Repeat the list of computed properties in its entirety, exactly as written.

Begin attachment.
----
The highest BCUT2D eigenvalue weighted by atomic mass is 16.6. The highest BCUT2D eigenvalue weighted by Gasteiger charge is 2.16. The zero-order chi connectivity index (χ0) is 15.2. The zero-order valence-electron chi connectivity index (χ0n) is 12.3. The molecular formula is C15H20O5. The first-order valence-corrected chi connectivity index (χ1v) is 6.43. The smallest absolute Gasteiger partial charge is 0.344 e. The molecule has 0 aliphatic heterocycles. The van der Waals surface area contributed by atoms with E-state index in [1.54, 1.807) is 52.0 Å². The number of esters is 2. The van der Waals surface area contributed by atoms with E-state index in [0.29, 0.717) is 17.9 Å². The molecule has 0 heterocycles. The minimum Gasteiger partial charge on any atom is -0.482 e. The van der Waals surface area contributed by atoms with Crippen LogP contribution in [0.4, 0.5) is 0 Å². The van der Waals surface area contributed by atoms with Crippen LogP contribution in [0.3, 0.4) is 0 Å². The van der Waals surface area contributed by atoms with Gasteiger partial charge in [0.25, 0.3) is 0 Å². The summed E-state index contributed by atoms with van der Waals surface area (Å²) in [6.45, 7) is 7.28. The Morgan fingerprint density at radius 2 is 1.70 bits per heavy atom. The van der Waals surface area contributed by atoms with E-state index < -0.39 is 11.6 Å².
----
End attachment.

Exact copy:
The highest BCUT2D eigenvalue weighted by atomic mass is 16.6. The highest BCUT2D eigenvalue weighted by Gasteiger charge is 2.16. The zero-order chi connectivity index (χ0) is 15.2. The zero-order valence-electron chi connectivity index (χ0n) is 12.3. The molecular formula is C15H20O5. The first-order valence-corrected chi connectivity index (χ1v) is 6.43. The smallest absolute Gasteiger partial charge is 0.344 e. The molecule has 0 aliphatic heterocycles. The van der Waals surface area contributed by atoms with E-state index in [1.54, 1.807) is 52.0 Å². The number of esters is 2. The van der Waals surface area contributed by atoms with E-state index in [0.29, 0.717) is 17.9 Å². The molecule has 0 heterocycles. The minimum Gasteiger partial charge on any atom is -0.482 e. The van der Waals surface area contributed by atoms with Crippen LogP contribution in [0.4, 0.5) is 0 Å². The van der Waals surface area contributed by atoms with Crippen LogP contribution in [0.3, 0.4) is 0 Å². The van der Waals surface area contributed by atoms with Gasteiger partial charge in [0.25, 0.3) is 0 Å². The summed E-state index contributed by atoms with van der Waals surface area (Å²) in [6.45, 7) is 7.28. The Morgan fingerprint density at radius 2 is 1.70 bits per heavy atom. The van der Waals surface area contributed by atoms with E-state index < -0.39 is 11.6 Å².